Jabra has been a leader in true wireless earbuds, and the Danish audio brand just released its latest offering: the Jabra Elite 85t. I’ve spent the past few weeks evaluating these, and it’s safe to say they Jabra’s best earbuds yet. They get a new design, and 11-level active noise cancellation. However, the decision to choose these over last year’s version is slightly more complicated than you might expect.
A new design
Jabra went with a new design for the Elite 85t earbuds, but if you look at them compared to last years’s Elite 75t and Elite Active 75t, there’s not a whole lot of visual difference. However, it’s there if you look closely.
Instead of two MEMS microphones on each earbud, the Elite 85t buds each have three. This is to support ANC—more on that in a moment.
The driver is much larger, at 12mm compared to the 6mm driver used previously. This has advantages in audio quality, but it also means the ear tip is larger and oval-shaped. I always have trouble with earbuds (weird ears, I guess) and I found the slightly larger Elite 85t buds didn’t fit quite as tightly or comfortably as the previous generation. Chance are you’ll never notice—Jabra says it optimized the shape based on scans of “thousands” of ears—but it did make a difference in my case.
The bigger design change is the move to a semi-open design. This means pressure-relief vents than should make it more comfortable to wear these earbuds. However, in going that route, water resistance becomes an issue because components are now exposed. Jabra used a nano-coating treatment to get an IPX4 water resistance rating. That should be okay in rain, but it’s not as robust as the water resistance of its previous, closed design earbuds.
The charge case for the Elite 85t earbuds uses USB-C, but also supports Qi wireless charging.
11-level active noise cancellation (ANC)
The spotlight new feature for the Jabra Elite 85t earbuds is 11-level active noise cancellation. In support of this, Jabra included a new dedicated ANC chip, and extra MEMS microphones.
ANC never seems to work quite as well with earbuds as it does with over-ear headphones (which physically block all noise as well), but Jabra did a nice job here. I tested the ANC while working from my home office in a house with my wife now working from home, three teenagers, two large dogs, and a massive street construction project going on right outside my window. The earbuds couldn’t do much more than muffle the dogs barking and they obviously have no effect on the vibration from heavy equipment rolling by the front yard, but they did do a good job of largely silencing the construction racket and the background noise.
Jabra’s ANC includes varying levels of HearThrough, which utilizes the microphones to allow ambient noise to be heard. Cycling through ANC levels can be accomplished quickly with the Sound+ app, while tapping the bud activates or disables HearThrough.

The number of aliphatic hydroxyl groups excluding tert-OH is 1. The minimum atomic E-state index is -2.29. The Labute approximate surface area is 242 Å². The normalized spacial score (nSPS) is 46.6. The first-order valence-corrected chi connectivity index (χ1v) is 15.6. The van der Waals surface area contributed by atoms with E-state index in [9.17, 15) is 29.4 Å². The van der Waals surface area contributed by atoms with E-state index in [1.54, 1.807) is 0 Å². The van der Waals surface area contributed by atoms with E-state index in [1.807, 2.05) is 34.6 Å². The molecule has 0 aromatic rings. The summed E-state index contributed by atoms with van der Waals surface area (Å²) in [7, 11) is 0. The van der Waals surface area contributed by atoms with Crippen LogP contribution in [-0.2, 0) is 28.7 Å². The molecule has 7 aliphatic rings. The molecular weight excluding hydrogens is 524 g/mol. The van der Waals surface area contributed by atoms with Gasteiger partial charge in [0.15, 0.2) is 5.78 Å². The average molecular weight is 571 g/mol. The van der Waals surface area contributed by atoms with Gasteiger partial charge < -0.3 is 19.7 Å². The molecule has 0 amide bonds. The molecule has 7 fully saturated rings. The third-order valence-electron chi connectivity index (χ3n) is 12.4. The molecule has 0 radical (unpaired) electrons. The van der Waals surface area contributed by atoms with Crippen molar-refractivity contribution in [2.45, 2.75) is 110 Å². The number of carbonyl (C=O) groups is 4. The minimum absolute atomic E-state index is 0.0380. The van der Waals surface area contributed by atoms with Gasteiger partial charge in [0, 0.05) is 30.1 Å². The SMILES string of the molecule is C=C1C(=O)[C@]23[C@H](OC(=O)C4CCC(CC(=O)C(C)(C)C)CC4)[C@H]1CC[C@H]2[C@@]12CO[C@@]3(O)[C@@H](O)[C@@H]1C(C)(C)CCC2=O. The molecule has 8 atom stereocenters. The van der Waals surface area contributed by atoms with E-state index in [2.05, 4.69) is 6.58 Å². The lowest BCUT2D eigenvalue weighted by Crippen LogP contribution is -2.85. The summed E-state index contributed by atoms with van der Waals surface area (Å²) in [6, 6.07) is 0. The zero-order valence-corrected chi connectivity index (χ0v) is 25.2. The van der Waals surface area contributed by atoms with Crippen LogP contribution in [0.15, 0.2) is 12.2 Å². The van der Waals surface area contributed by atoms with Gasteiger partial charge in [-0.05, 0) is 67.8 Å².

Jabra Elite 85t key specs:
The larger, 12mm drivers in the Jabra Elite 85t earbuds offer an upgrade in audio performance. There’s more nuance, more detail and a little more low end than previous models offered. I did find that I greatly preferred listening to music with ANC active. Not to avoid background noise, but because with ANC on, music playback had a much warmer tone.
Battery life and potential for confusion
Jabra claims a battery life of up 5.5 hours with ANC on and up to 7 hours with ANC off. I saw those numbers pretty much exactly, although for most sessions I kept ANC on.
However, there is potential for confusion if you check the Sound+ app for charge remaining. I found the right earbud consistently ran down its charge much faster than the left. The left would often have between 35% and 40% of a charge remaining when the right ran down.
That is actually not something I’m concerned about. With most true wireless earbuds, one bud has a higher battery demand because it has the radio that connects to the smartphone, and it also connects to the other bud. Manufactures can avoid this confusion by making one battery a slightly higher capacity (not ideal in a tiny device), or by avoiding breaking down battery life per bud and just showing battery remaining in general. Even though the right earbud was always depleted long before the left, the battery life for music playback using the buds as a pair was still spot on: 5.5 hours to 7 hours.
Are the Elite 85t earbuds the right Jabra choice for you?
The Jabra Elite 85t earbuds are very good. And typically, a new generation of earbuds means the previous model is out of contention. However, that’s not necessarily the case here.
Complicating matters, Jabra rolled out a firmware update to the Elite 75T and Elite Active 75t earbuds that gives them ANC as well. It’s not as effective as in the Elite 85t, which has the advantage of additional mics and a dedicated ANC chip. But it’s a feature that didn’t exist before—good on Jabra for doing so! The move to a semi-open design also means the Elite 85t earbuds don’t have the same level of water resistance as their predecessors. The new earbuds are also slightly larger. For me, that size made a difference in comfort and fit.
The point is, the decision to pick the Elite 85t over previous versions is more complicated this time around than usual. To help, I posted a guide that helps to explain the differences and what they mean. The good news is whichever model you ultimately choose, Jabra makes some very nice wireless earbuds.